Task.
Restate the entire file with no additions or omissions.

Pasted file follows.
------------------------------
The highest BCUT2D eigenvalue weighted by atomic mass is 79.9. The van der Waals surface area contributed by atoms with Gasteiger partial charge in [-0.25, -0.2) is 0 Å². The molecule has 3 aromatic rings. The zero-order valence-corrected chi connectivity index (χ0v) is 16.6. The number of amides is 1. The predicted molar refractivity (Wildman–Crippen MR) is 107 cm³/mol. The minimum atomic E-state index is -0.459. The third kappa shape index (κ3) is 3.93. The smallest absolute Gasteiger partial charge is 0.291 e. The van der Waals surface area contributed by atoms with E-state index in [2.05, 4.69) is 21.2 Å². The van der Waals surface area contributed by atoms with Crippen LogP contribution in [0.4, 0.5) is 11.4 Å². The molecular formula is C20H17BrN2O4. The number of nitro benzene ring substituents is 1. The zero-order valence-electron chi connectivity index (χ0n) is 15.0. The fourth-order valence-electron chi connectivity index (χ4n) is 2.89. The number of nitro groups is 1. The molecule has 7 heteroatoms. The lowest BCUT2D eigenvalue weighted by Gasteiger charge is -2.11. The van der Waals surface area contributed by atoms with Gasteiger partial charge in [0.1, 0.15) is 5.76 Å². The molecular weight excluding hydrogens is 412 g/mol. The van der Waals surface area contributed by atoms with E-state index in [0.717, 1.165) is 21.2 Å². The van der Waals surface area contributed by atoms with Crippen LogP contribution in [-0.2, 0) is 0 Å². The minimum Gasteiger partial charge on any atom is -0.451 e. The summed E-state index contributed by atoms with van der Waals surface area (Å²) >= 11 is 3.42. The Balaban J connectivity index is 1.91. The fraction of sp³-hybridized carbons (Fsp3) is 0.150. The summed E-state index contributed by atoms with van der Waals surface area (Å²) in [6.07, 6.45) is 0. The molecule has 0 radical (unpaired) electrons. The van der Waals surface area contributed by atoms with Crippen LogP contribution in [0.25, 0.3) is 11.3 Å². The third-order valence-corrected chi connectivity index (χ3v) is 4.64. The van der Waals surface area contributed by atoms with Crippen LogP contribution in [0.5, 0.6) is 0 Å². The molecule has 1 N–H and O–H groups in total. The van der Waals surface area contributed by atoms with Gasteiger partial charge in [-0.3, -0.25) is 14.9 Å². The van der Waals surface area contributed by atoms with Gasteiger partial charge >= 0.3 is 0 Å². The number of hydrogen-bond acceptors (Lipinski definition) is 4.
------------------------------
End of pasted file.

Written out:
The highest BCUT2D eigenvalue weighted by atomic mass is 79.9. The van der Waals surface area contributed by atoms with Gasteiger partial charge in [-0.25, -0.2) is 0 Å². The molecule has 3 aromatic rings. The zero-order valence-corrected chi connectivity index (χ0v) is 16.6. The number of amides is 1. The predicted molar refractivity (Wildman–Crippen MR) is 107 cm³/mol. The minimum atomic E-state index is -0.459. The third kappa shape index (κ3) is 3.93. The smallest absolute Gasteiger partial charge is 0.291 e. The van der Waals surface area contributed by atoms with E-state index in [2.05, 4.69) is 21.2 Å². The van der Waals surface area contributed by atoms with Crippen LogP contribution in [0.4, 0.5) is 11.4 Å². The molecular formula is C20H17BrN2O4. The number of nitro benzene ring substituents is 1. The zero-order valence-electron chi connectivity index (χ0n) is 15.0. The fourth-order valence-electron chi connectivity index (χ4n) is 2.89. The number of nitro groups is 1. The molecule has 7 heteroatoms. The lowest BCUT2D eigenvalue weighted by Gasteiger charge is -2.11. The van der Waals surface area contributed by atoms with Gasteiger partial charge in [0.1, 0.15) is 5.76 Å². The molecular weight excluding hydrogens is 412 g/mol. The van der Waals surface area contributed by atoms with E-state index in [0.717, 1.165) is 21.2 Å². The van der Waals surface area contributed by atoms with Crippen LogP contribution in [-0.2, 0) is 0 Å². The minimum Gasteiger partial charge on any atom is -0.451 e. The summed E-state index contributed by atoms with van der Waals surface area (Å²) >= 11 is 3.42. The Balaban J connectivity index is 1.91. The fraction of sp³-hybridized carbons (Fsp3) is 0.150. The summed E-state index contributed by atoms with van der Waals surface area (Å²) in [6.07, 6.45) is 0. The molecule has 0 radical (unpaired) electrons. The van der Waals surface area contributed by atoms with Crippen LogP contribution in [0.25, 0.3) is 11.3 Å². The third-order valence-corrected chi connectivity index (χ3v) is 4.64. The van der Waals surface area contributed by atoms with Crippen LogP contribution in [0.5, 0.6) is 0 Å². The molecule has 1 N–H and O–H groups in total. The van der Waals surface area contributed by atoms with Gasteiger partial charge in [-0.3, -0.25) is 14.9 Å². The van der Waals surface area contributed by atoms with Gasteiger partial charge >= 0.3 is 0 Å². The number of hydrogen-bond acceptors (Lipinski definition) is 4.